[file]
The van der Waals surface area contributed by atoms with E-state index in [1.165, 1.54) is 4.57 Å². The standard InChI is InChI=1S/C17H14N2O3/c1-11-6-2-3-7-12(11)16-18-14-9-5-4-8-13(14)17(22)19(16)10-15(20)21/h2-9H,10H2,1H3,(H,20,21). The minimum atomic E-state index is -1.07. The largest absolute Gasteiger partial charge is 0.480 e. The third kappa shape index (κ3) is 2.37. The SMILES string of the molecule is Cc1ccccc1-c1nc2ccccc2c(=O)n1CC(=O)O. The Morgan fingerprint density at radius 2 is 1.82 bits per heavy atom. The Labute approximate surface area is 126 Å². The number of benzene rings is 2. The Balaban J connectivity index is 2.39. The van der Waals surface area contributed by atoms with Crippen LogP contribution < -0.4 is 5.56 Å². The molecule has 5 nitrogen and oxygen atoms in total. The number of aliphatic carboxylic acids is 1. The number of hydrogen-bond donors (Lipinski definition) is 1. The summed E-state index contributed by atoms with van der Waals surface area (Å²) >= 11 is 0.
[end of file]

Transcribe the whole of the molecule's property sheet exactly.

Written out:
The van der Waals surface area contributed by atoms with E-state index in [1.165, 1.54) is 4.57 Å². The standard InChI is InChI=1S/C17H14N2O3/c1-11-6-2-3-7-12(11)16-18-14-9-5-4-8-13(14)17(22)19(16)10-15(20)21/h2-9H,10H2,1H3,(H,20,21). The minimum atomic E-state index is -1.07. The largest absolute Gasteiger partial charge is 0.480 e. The third kappa shape index (κ3) is 2.37. The SMILES string of the molecule is Cc1ccccc1-c1nc2ccccc2c(=O)n1CC(=O)O. The Morgan fingerprint density at radius 2 is 1.82 bits per heavy atom. The Labute approximate surface area is 126 Å². The number of benzene rings is 2. The Balaban J connectivity index is 2.39. The van der Waals surface area contributed by atoms with Crippen LogP contribution < -0.4 is 5.56 Å². The molecule has 5 nitrogen and oxygen atoms in total. The number of aliphatic carboxylic acids is 1. The number of hydrogen-bond donors (Lipinski definition) is 1. The summed E-state index contributed by atoms with van der Waals surface area (Å²) >= 11 is 0.